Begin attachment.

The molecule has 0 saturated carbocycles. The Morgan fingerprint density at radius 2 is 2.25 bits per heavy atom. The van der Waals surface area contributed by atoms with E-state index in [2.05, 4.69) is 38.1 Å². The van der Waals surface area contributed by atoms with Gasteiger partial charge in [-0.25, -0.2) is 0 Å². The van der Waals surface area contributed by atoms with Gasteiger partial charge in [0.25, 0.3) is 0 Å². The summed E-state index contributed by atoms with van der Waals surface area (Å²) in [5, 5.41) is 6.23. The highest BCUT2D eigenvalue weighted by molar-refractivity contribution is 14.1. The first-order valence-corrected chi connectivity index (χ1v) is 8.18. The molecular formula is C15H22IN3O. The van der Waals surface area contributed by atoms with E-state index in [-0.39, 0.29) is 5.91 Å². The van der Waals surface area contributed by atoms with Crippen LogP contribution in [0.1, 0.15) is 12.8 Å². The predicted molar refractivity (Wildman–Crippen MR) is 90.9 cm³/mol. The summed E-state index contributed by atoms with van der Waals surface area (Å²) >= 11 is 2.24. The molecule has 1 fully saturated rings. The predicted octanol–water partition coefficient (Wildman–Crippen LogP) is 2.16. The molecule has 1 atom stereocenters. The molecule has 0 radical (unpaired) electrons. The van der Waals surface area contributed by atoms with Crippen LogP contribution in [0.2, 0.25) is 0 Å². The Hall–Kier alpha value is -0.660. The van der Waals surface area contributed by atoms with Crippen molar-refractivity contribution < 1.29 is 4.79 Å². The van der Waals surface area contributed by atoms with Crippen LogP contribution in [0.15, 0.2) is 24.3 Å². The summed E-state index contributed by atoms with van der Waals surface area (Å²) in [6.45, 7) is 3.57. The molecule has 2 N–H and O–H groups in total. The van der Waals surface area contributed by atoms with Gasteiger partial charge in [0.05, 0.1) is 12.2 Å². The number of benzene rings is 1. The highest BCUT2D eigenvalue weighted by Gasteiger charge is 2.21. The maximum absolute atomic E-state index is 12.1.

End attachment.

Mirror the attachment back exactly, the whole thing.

The molecule has 0 saturated carbocycles. The Morgan fingerprint density at radius 2 is 2.25 bits per heavy atom. The van der Waals surface area contributed by atoms with E-state index in [2.05, 4.69) is 38.1 Å². The van der Waals surface area contributed by atoms with Gasteiger partial charge in [-0.25, -0.2) is 0 Å². The van der Waals surface area contributed by atoms with Gasteiger partial charge in [0.25, 0.3) is 0 Å². The summed E-state index contributed by atoms with van der Waals surface area (Å²) in [5, 5.41) is 6.23. The highest BCUT2D eigenvalue weighted by molar-refractivity contribution is 14.1. The first-order valence-corrected chi connectivity index (χ1v) is 8.18. The molecular formula is C15H22IN3O. The van der Waals surface area contributed by atoms with E-state index in [-0.39, 0.29) is 5.91 Å². The van der Waals surface area contributed by atoms with Crippen LogP contribution in [0.1, 0.15) is 12.8 Å². The predicted molar refractivity (Wildman–Crippen MR) is 90.9 cm³/mol. The summed E-state index contributed by atoms with van der Waals surface area (Å²) >= 11 is 2.24. The molecule has 1 fully saturated rings. The predicted octanol–water partition coefficient (Wildman–Crippen LogP) is 2.16. The molecule has 1 atom stereocenters. The molecule has 0 radical (unpaired) electrons. The van der Waals surface area contributed by atoms with Crippen LogP contribution in [0.2, 0.25) is 0 Å². The Hall–Kier alpha value is -0.660. The van der Waals surface area contributed by atoms with Crippen molar-refractivity contribution < 1.29 is 4.79 Å². The van der Waals surface area contributed by atoms with Crippen LogP contribution in [0.15, 0.2) is 24.3 Å². The summed E-state index contributed by atoms with van der Waals surface area (Å²) in [6.45, 7) is 3.57. The molecule has 2 N–H and O–H groups in total. The van der Waals surface area contributed by atoms with Gasteiger partial charge in [0.05, 0.1) is 12.2 Å². The number of benzene rings is 1. The highest BCUT2D eigenvalue weighted by Gasteiger charge is 2.21. The maximum absolute atomic E-state index is 12.1.